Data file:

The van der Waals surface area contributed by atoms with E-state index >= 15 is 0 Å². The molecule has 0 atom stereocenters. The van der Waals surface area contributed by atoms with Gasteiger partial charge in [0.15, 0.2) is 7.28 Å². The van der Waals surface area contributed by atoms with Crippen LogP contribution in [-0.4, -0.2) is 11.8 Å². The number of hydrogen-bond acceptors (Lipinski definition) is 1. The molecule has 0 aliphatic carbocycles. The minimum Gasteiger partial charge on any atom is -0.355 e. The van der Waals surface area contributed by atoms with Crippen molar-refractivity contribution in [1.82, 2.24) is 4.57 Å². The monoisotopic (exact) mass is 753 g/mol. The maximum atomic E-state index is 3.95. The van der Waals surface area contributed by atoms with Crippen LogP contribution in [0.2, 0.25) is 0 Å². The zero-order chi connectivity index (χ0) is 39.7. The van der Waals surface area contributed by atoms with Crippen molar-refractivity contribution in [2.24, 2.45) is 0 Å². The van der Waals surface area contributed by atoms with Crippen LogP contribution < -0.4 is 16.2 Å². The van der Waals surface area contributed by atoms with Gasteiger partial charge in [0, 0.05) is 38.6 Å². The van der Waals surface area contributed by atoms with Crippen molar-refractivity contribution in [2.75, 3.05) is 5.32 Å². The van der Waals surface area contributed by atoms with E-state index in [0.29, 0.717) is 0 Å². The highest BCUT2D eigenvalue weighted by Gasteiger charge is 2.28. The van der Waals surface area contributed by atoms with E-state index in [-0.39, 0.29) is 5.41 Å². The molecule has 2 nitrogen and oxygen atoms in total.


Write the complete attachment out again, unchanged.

The van der Waals surface area contributed by atoms with E-state index >= 15 is 0 Å². The molecule has 0 atom stereocenters. The van der Waals surface area contributed by atoms with Gasteiger partial charge in [0.15, 0.2) is 7.28 Å². The van der Waals surface area contributed by atoms with Crippen LogP contribution in [-0.4, -0.2) is 11.8 Å². The number of hydrogen-bond acceptors (Lipinski definition) is 1. The molecule has 0 aliphatic carbocycles. The minimum Gasteiger partial charge on any atom is -0.355 e. The van der Waals surface area contributed by atoms with Crippen molar-refractivity contribution in [1.82, 2.24) is 4.57 Å². The monoisotopic (exact) mass is 753 g/mol. The maximum atomic E-state index is 3.95. The van der Waals surface area contributed by atoms with Crippen LogP contribution in [0.2, 0.25) is 0 Å². The zero-order chi connectivity index (χ0) is 39.7. The van der Waals surface area contributed by atoms with Crippen molar-refractivity contribution in [2.24, 2.45) is 0 Å². The van der Waals surface area contributed by atoms with Crippen LogP contribution < -0.4 is 16.2 Å². The van der Waals surface area contributed by atoms with Gasteiger partial charge in [0, 0.05) is 38.6 Å². The van der Waals surface area contributed by atoms with Crippen molar-refractivity contribution in [2.75, 3.05) is 5.32 Å². The van der Waals surface area contributed by atoms with E-state index in [0.29, 0.717) is 0 Å². The highest BCUT2D eigenvalue weighted by Gasteiger charge is 2.28. The van der Waals surface area contributed by atoms with E-state index in [-0.39, 0.29) is 5.41 Å². The molecule has 2 nitrogen and oxygen atoms in total.